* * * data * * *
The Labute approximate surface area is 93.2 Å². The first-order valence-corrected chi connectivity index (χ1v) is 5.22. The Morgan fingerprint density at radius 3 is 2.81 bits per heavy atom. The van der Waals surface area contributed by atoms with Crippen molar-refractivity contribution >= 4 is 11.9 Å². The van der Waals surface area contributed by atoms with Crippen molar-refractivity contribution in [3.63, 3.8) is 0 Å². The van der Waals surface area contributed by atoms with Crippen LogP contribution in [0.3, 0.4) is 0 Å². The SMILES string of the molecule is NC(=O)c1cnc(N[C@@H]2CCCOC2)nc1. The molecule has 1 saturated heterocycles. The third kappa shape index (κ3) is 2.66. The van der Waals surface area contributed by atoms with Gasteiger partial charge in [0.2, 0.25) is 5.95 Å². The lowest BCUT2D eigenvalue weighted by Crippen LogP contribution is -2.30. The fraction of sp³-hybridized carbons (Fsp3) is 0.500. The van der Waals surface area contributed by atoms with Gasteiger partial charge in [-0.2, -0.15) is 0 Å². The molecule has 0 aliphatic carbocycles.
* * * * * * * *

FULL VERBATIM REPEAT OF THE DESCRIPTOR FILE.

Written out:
The Labute approximate surface area is 93.2 Å². The first-order valence-corrected chi connectivity index (χ1v) is 5.22. The Morgan fingerprint density at radius 3 is 2.81 bits per heavy atom. The van der Waals surface area contributed by atoms with Crippen molar-refractivity contribution >= 4 is 11.9 Å². The van der Waals surface area contributed by atoms with Crippen molar-refractivity contribution in [3.63, 3.8) is 0 Å². The van der Waals surface area contributed by atoms with Crippen LogP contribution in [0.3, 0.4) is 0 Å². The SMILES string of the molecule is NC(=O)c1cnc(N[C@@H]2CCCOC2)nc1. The molecule has 1 saturated heterocycles. The third kappa shape index (κ3) is 2.66. The van der Waals surface area contributed by atoms with Gasteiger partial charge in [0.2, 0.25) is 5.95 Å². The lowest BCUT2D eigenvalue weighted by Crippen LogP contribution is -2.30. The fraction of sp³-hybridized carbons (Fsp3) is 0.500. The van der Waals surface area contributed by atoms with Gasteiger partial charge in [-0.2, -0.15) is 0 Å². The molecule has 0 aliphatic carbocycles.